From Medicare/Medicaid incentives to EHR industry ads, it is hard to cut through the hype and determine if your practice is even ready to try to select and implement an EHR.
Implementing an EHR is a transformational exercise for any practice that requires redesigning every aspect of charting, clinical workflow and interaction with patients. However, in too many cases, practices approach EHR projects without considering the organizational commitment needed to succeed.
Governance and management
Individual practices have a wide range of coordination levels among the physicians. Some multi-doctor practices consist of solo physicians practicing behind a single sign. The practice may have silos for each doctor containing staff that is solely dedicated to a particular physician with physician specific forms and procedures. In other situations, the practice may have varying degrees of coordination and cooperation among the doctors. For example, doctors providing the same exact services may insist on different procedures to schedule surgery. If we approach EHR implementation to accommodate significant differences in operational and even clinical style ( not substance ), the practice may be disappointed in the results and pay additional money for the EHR.
From a technical perspective, we can implement a different set of clinical forms, workflows and structures to accommodate the specific EHR vision of each doctor. However, the technical ability to have different strategies and approaches could hurt your practice and even risk qualifying for the Medicare EHR incentive. For example, if some doctors want to use a patient portal, while other doctors do not, the practice may have difficulty getting the patient portal information to the right patients and offer them access to their clinical summaries (a Meaningful Use requirement.) In other cases, using different sets of clinical forms may complicate or prevent production of patient lists based on clinical conditions or even reporting quality measures (both Meaningful Use requirements.)
Therefore, a practice should establish the EHR initiative as a practice level project and insure that the doctors have a process to decide as a group on the appropriate clinical and operational aspects of EHR implementation. The EHR project should be driven and supported by management focused on clinically based strategies as a group to make the most of your EHR investment.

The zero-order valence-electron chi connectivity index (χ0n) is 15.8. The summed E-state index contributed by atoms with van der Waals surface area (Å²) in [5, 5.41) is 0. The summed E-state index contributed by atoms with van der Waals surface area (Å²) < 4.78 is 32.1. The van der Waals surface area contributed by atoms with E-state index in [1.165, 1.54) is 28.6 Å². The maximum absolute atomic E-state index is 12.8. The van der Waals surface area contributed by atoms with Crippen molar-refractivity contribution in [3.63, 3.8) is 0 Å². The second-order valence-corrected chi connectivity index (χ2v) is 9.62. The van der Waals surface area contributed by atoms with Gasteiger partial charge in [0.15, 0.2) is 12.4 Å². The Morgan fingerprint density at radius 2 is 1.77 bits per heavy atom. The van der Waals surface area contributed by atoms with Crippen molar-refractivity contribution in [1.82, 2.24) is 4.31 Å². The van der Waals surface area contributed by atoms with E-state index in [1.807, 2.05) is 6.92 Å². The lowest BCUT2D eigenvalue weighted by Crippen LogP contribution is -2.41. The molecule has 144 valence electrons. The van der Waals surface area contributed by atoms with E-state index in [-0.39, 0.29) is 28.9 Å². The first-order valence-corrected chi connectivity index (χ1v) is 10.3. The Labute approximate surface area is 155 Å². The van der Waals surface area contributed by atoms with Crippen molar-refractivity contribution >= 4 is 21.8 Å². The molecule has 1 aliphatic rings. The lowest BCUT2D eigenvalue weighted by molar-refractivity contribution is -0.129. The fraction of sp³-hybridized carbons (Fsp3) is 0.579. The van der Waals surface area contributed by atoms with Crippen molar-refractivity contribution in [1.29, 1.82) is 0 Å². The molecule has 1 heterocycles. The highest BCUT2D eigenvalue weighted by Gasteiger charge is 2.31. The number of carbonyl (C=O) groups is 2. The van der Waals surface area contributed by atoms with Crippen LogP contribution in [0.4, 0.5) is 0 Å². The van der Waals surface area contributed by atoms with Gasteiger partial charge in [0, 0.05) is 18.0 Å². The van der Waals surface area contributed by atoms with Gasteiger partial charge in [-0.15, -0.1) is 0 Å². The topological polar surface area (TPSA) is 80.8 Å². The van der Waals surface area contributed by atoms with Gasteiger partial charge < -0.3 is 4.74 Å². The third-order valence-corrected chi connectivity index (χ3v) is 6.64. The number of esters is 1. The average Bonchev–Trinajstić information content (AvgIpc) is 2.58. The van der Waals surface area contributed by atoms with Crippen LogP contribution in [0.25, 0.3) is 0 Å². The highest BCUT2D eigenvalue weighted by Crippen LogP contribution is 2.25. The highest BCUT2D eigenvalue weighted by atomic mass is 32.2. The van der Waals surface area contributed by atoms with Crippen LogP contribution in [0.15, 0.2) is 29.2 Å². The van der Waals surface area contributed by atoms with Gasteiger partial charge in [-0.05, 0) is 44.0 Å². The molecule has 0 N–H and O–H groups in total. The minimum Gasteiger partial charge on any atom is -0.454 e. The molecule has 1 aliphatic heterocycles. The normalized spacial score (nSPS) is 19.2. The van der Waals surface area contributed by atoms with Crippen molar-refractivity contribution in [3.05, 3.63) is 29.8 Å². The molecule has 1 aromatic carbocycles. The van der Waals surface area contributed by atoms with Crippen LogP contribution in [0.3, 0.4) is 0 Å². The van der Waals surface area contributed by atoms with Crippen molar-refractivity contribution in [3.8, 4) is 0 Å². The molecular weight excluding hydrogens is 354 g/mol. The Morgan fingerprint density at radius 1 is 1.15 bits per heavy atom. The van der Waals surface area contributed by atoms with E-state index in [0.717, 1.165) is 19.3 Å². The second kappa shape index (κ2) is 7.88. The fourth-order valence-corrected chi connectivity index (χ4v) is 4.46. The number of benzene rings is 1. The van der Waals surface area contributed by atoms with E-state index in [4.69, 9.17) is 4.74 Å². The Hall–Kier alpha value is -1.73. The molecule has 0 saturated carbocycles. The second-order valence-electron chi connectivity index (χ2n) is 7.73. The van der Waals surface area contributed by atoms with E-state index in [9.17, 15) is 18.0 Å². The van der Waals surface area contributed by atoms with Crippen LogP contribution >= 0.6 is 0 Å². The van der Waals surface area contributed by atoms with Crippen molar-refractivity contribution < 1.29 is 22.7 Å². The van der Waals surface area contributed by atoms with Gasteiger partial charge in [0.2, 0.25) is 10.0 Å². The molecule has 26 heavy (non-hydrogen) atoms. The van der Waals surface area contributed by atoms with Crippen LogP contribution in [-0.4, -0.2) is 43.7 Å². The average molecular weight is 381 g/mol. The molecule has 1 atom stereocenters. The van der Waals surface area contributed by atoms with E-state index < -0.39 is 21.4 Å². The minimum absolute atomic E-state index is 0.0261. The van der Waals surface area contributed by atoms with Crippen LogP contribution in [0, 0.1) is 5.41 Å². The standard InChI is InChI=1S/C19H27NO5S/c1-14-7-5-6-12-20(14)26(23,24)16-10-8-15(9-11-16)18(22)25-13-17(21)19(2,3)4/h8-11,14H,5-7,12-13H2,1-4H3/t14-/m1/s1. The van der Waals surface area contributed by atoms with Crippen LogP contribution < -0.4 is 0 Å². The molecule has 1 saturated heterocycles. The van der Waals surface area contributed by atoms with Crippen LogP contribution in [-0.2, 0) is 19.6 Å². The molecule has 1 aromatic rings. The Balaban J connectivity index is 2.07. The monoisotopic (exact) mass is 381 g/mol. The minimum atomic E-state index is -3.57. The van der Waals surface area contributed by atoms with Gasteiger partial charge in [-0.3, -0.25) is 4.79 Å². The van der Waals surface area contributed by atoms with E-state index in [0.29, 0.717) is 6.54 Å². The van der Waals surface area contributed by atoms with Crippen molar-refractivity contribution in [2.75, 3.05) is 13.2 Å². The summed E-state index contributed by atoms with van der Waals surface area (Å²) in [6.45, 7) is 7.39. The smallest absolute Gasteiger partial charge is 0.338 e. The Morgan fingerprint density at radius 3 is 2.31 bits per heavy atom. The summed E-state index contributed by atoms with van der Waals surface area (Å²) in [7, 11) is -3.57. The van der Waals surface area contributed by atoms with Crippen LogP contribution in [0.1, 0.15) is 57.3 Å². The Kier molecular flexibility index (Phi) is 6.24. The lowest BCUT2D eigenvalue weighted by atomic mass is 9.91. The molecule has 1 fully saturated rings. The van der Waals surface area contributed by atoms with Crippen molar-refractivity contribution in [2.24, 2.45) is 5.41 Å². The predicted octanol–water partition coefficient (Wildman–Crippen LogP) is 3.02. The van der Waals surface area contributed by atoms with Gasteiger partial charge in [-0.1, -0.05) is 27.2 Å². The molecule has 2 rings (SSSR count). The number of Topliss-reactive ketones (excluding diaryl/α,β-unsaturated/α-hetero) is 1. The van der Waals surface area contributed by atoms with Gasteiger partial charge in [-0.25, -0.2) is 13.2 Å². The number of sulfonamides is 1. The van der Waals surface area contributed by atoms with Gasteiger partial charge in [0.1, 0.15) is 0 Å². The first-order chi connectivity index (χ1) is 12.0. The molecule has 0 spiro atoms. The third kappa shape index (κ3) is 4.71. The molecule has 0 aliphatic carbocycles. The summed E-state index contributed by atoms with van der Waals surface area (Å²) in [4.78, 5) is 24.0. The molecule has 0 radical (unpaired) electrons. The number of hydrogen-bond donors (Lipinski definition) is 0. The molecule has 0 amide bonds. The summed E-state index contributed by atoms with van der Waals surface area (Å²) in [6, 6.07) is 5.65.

In many practices, some physicians take the position that they will not change their way of serving patients to adopt an EHR. Indeed, we have some doctors delegating the EHR decision and responsibility to clinical staff or office managers without true engagement from the doctors. As a practical matter, we need a clinical basis for the EHR project that can only be provided and directed by doctors.
Without physician engagement, a practice should not even begin to look for an EHR. Indeed, a small practice of one to three doctors should not even consider an EHR project unless all of the doctors will support and be involved in the project. For mid size practices, the support of all doctors, except one or two physicians, will be needed for the EHR process. For larger practices, a committee of involved physicians will need to be empowered by the management team to define the strategies and perform the various design and evaluation activities to support the EHR effort. As important, large practice efforts require the support of the majority of physicians with the management authority to compel all doctors to support the EHR initiative.
Active physician support is a basic requirement to insure that clinical and practice staff have the encouragement and support to invest their time and effort to successfully transition to an EHR as well as solve the problems and challenges that will inevitably be encountered. Otherwise, the practice may encounter resistance and problems that will destroy the EHR initiative from within. For example, some of the doctors in one practice refused to support EHR implementation since they thought the initiative would fail eventhough these same physicians voted to approve the project. The management team had to confront the physicians to get the project back on track.
Without supportive physicians and management to empower the transition to an EHR, a practice is better off working on creating such support rather than barreling headfirst into an EHR process that will lack the physician involvement needed to assure clinical relevancy and effective execution.
Ron Sterling is founder of Sterling Solutions, which guides medical practices in the use of technology to improve patient services and practice operations.
Submit a guest post and be heard on social media’s leading physician voice.